Colleges and universities have traditionally valued free expression, experimentation, and open discourse as a core part of their missions. Students and faculty should be free to speak their minds and express themselves in order to provoke discussion and achieve greater understanding. But there are limits to the legal rights to free speech on campus. What those limits are depends on factors like whether a school is public or private, and what promises have been made in university handbooks or policies.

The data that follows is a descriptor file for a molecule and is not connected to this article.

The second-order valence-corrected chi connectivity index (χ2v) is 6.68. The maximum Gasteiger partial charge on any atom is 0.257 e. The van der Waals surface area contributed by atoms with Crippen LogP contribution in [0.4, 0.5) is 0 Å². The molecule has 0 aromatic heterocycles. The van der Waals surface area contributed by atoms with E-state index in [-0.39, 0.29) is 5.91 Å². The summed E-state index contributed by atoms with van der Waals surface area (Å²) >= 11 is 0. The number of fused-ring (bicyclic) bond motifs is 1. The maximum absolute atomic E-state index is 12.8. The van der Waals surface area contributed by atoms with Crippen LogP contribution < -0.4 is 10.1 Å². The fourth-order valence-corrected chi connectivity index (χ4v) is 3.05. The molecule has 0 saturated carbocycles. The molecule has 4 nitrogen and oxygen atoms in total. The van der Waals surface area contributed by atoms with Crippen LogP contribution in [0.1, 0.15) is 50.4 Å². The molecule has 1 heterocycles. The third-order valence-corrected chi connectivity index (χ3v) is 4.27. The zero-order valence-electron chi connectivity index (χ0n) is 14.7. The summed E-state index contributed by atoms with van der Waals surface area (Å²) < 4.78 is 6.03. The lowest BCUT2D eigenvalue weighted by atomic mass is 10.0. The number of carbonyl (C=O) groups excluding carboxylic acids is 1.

A public university (including state colleges and universities as well as community colleges) is subject to the limitations of the First Amendment. Under the First Amendment, speech or expression is generally protected by the Constitution unless it falls into one of a limited number of categories of unprotected speech, such as threatening speech toward another (“true threats”) and aggressive or insulting speech delivered face-to-face that is likely to provoke violence (“fighting words”). A public college usually cannot punish a student for First Amendment-protected speech unless the student or their speech is disruptive to the educational environment; this is a constitutional right that can be vindicated under Section 1983, part of the Civil Rights Act. There are also limits on the ability of a university to punish a student for off-campus speech. Faculty are also entitled to First Amendment protections, but given that they are often speaking as teachers in their roles as university employees, the school has a greater ability to control what they say in their capacities as faculty.